I am a Translator
I started Japanese-to-English technical document translation when I graduated from the University of Massachusetts in 1996. The pattern was that I would translate for a year or two, land a “permanent” or “full time” job, stay there for a year or two, then go back to “freelance translation” for one reason or another.
That was the case when I left a full time bilingual QA consultant position at a major pharmaceutical firm in May of 2010. From that time, it took about six months of ‘beating the bushes’ to find enough translation work to keep me busy full time. So, it has been about a year an a half since I have been back in the translation game, and it is a time for reflection.
The current plan is to remain a translation consultant until I am able to retire (financially), if and when that ever happens.
What I have Learned
More so than my previous translation experience spanning 14 years, this time around I have learned some lessons. There are very good companies to work for, there are very bad companies to work for, and translators offer quality are rarer that you would expect.
As a translator, you will know a good translation agency by how they treat you, which includes how they pay you. Good companies provide background information such as lexicons that they have compiled from past projects. Good companies provide plenty of time to complete the translation. Good companies do in-house quality checks before handing the translation over to the client. You would think this point would be obvious, but not all agencies do. Good companies pay by bank transfer, or at the very least by checque.
Bad companies provide no background information. Bad companies provide very little time to do the work. Bad companies do not do in-house checks of translation quality, and the time for checking has been subtracted from the timeline before the translation is handed over to the client. Bad companies pay by PayPal. I am sorry if that offends, you, but it is my experience nonetheless.
With the internet and the internationalization of the translation industry (gee, that sounds a bit ironic), there has been an explosion of translators and translation agencies — even for Japanese — but there has not been an explosion of quality. As someone with experience in international business might expect, in fact it seems that the very opposite is the case.
What I have Done
For the past year and a half I have attempted to run a competitive business. Competitiveness is mostly a matter of price. When I started as a translator in the mid ’90s, I was an American working for American firms, and most of the other translators were Americans as well. When I decided to leave translation around 2003/2004, it was for two reasons: increasing competition from India and other offshore locations, and the necessity to purchase Trados to remain competitive.
When I returned to translation this time, I bit the bullet as far as both of these factors were concerned: I purchased Trados at the lowest possible price point (their pricing model has evolved over the years), and I submitted my resume and bids to companies located in India. I also submitted my resume and bids to companies located in China, but I never passed mustard in their eyes. This year I have worked for two translation agencies in India, two in Singapore, and one in Japan.
Reentering the translation business, my goal in bidding as low as possible was to fill as much of my waking hours with work as possible. “The goal is to be working all of the time.” Conversely, I have tried to do the very best that I could with regard to the quality of my work. I would even rather risk being late, and get the translation right, then have the client tell me that I got the translation wrong; or even worse, say nothing to me at all, ever again.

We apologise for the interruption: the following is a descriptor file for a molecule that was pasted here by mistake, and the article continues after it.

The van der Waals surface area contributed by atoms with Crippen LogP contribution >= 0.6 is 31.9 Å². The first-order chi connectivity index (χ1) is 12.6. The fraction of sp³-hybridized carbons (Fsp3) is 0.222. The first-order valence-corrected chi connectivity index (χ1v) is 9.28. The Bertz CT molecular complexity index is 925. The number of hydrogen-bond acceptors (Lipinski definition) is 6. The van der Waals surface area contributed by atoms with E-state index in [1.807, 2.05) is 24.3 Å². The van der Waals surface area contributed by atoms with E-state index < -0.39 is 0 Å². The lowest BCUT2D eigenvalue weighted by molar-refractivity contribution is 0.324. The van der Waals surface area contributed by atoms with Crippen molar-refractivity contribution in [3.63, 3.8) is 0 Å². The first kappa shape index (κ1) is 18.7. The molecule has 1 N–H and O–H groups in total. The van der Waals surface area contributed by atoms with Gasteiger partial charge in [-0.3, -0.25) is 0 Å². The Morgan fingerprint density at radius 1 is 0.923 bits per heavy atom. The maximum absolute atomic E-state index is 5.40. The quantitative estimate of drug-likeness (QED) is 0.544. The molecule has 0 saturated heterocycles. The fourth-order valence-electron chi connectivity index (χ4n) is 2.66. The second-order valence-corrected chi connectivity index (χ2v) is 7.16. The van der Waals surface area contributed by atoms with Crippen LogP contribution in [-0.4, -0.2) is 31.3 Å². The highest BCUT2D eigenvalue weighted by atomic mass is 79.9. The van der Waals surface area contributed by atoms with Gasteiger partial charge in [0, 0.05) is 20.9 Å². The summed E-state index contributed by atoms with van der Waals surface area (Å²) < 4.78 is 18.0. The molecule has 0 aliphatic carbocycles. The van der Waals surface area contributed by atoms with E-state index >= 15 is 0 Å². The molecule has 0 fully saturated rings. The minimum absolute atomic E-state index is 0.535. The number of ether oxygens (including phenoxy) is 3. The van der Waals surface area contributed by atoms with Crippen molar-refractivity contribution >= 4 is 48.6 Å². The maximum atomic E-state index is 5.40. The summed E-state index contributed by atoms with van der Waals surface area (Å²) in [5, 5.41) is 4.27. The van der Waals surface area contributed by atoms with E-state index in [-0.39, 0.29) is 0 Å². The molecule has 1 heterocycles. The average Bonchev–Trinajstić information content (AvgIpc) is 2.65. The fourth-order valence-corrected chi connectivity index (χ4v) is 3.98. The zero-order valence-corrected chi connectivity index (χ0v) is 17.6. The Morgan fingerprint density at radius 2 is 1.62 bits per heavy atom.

What I will Do
So thinking about the coming year or so, I think the most important thing is to (1) increase the relative size of the “good” companies among the population of companies that I work for, while (2) maintaining — nay, improving — the quality of the product that I deliver. I believe that this is achievable because of the following fact: with one exception, I have work for any translation agencies that I have applied to since December of last year. All but one of the companies that I have worked for has contacted me based on my ProZ.com profile. The other companies that I have applied to had not provided actual work, so enough of that. One the one hand, I intend to keep my customers happy, and on the other hand I intend to only work for the customers that make me happy to work for them — the good companies.
The Office Issue
An associate and friend has approached me about ‘renting an office in town’ to do my translation work in, rather than working from my home as I do now. Thinking about this, I am hesitate to commit to the additional expense. However, more importantly, the utility of a dedicated office space is directly proportional to the quality of the clients that I work for. When I do a lot of work for companies that give me a sufficient time to do it, I can work for 8 or 10 hours a day five or six days a week, and things should go well. But when I do only the occasional assignment for companies that need the work returned in short order, I end up working 20-24 hours per day, and it does not make sense to me to spend all of these hours away from my family. So for the foreseeable future, I feel more comfortable working from home.
Until We Meet Again
Translation work allows my family in I to live in rural Ireland. I spend all of my days with my family, and I do work that I feel ultimately contributes to the well-being of the world. It is not clear what the far future holds, but I am fairly certain that I can continue to work as a Japanese-to-English technical documents translator, support my family, and work gainfully toward the goal of financial retirement. So until we meet again, please let me know what you think.